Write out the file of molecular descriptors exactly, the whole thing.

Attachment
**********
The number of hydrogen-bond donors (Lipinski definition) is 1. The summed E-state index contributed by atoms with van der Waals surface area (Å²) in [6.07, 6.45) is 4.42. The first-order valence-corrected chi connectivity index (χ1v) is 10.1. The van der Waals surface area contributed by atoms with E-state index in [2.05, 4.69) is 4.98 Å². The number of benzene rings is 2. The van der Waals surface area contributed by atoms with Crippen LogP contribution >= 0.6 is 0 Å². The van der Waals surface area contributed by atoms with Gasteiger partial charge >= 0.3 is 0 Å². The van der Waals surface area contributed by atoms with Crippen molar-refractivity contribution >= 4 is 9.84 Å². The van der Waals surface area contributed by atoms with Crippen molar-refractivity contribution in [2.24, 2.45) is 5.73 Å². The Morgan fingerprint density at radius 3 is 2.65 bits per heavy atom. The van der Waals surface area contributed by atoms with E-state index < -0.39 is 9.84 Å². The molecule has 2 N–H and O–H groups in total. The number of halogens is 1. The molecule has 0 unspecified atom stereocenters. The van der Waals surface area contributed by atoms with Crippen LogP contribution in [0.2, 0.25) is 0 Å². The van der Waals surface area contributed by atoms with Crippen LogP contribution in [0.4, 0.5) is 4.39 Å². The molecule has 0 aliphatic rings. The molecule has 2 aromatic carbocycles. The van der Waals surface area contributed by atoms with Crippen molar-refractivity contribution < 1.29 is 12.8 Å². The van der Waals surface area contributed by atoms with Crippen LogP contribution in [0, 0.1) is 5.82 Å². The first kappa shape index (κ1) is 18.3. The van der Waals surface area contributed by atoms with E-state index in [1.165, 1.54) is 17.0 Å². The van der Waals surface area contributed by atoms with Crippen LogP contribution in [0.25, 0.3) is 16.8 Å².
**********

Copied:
The number of hydrogen-bond donors (Lipinski definition) is 1. The summed E-state index contributed by atoms with van der Waals surface area (Å²) in [6.07, 6.45) is 4.42. The first-order valence-corrected chi connectivity index (χ1v) is 10.1. The van der Waals surface area contributed by atoms with E-state index in [2.05, 4.69) is 4.98 Å². The number of benzene rings is 2. The van der Waals surface area contributed by atoms with Crippen LogP contribution >= 0.6 is 0 Å². The van der Waals surface area contributed by atoms with Gasteiger partial charge >= 0.3 is 0 Å². The van der Waals surface area contributed by atoms with Crippen molar-refractivity contribution >= 4 is 9.84 Å². The van der Waals surface area contributed by atoms with Crippen molar-refractivity contribution in [2.24, 2.45) is 5.73 Å². The Morgan fingerprint density at radius 3 is 2.65 bits per heavy atom. The van der Waals surface area contributed by atoms with E-state index < -0.39 is 9.84 Å². The molecule has 2 N–H and O–H groups in total. The number of halogens is 1. The molecule has 0 unspecified atom stereocenters. The van der Waals surface area contributed by atoms with Crippen LogP contribution in [0.2, 0.25) is 0 Å². The van der Waals surface area contributed by atoms with Crippen LogP contribution in [0.4, 0.5) is 4.39 Å². The molecule has 0 aliphatic rings. The molecule has 2 aromatic carbocycles. The van der Waals surface area contributed by atoms with Crippen molar-refractivity contribution < 1.29 is 12.8 Å². The van der Waals surface area contributed by atoms with Crippen LogP contribution in [0, 0.1) is 5.82 Å². The first kappa shape index (κ1) is 18.3. The van der Waals surface area contributed by atoms with E-state index in [1.165, 1.54) is 17.0 Å². The van der Waals surface area contributed by atoms with Crippen LogP contribution in [0.25, 0.3) is 16.8 Å².